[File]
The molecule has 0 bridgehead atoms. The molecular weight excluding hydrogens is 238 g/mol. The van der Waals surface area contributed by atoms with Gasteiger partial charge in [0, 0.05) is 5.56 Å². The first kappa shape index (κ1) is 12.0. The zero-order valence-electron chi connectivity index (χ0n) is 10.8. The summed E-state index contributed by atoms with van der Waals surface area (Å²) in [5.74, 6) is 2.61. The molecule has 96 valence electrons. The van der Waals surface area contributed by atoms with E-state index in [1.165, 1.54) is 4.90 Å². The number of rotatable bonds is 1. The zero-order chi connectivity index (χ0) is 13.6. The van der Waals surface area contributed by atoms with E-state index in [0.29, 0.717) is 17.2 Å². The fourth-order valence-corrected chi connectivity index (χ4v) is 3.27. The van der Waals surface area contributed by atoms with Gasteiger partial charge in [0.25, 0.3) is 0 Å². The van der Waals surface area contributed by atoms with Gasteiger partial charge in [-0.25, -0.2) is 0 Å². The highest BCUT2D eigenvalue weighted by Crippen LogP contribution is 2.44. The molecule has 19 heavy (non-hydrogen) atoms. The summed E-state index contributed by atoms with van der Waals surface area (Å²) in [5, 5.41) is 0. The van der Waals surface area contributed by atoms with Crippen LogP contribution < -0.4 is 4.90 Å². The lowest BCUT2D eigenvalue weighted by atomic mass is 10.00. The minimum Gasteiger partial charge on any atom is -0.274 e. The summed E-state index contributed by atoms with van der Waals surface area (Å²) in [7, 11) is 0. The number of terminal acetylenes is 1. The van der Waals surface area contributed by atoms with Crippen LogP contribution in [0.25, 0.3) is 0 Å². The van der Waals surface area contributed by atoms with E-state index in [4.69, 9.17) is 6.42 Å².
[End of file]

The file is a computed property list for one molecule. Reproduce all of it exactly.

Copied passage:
The molecule has 0 bridgehead atoms. The molecular weight excluding hydrogens is 238 g/mol. The van der Waals surface area contributed by atoms with Gasteiger partial charge in [0, 0.05) is 5.56 Å². The first kappa shape index (κ1) is 12.0. The zero-order valence-electron chi connectivity index (χ0n) is 10.8. The summed E-state index contributed by atoms with van der Waals surface area (Å²) in [5.74, 6) is 2.61. The molecule has 96 valence electrons. The van der Waals surface area contributed by atoms with E-state index in [1.165, 1.54) is 4.90 Å². The number of rotatable bonds is 1. The zero-order chi connectivity index (χ0) is 13.6. The van der Waals surface area contributed by atoms with E-state index in [0.29, 0.717) is 17.2 Å². The fourth-order valence-corrected chi connectivity index (χ4v) is 3.27. The van der Waals surface area contributed by atoms with Gasteiger partial charge in [0.25, 0.3) is 0 Å². The van der Waals surface area contributed by atoms with Gasteiger partial charge in [-0.25, -0.2) is 0 Å². The highest BCUT2D eigenvalue weighted by Crippen LogP contribution is 2.44. The molecule has 19 heavy (non-hydrogen) atoms. The summed E-state index contributed by atoms with van der Waals surface area (Å²) in [5, 5.41) is 0. The van der Waals surface area contributed by atoms with Crippen LogP contribution < -0.4 is 4.90 Å². The lowest BCUT2D eigenvalue weighted by atomic mass is 10.00. The minimum Gasteiger partial charge on any atom is -0.274 e. The summed E-state index contributed by atoms with van der Waals surface area (Å²) in [7, 11) is 0. The number of terminal acetylenes is 1. The van der Waals surface area contributed by atoms with Crippen LogP contribution in [0.25, 0.3) is 0 Å². The van der Waals surface area contributed by atoms with E-state index in [4.69, 9.17) is 6.42 Å².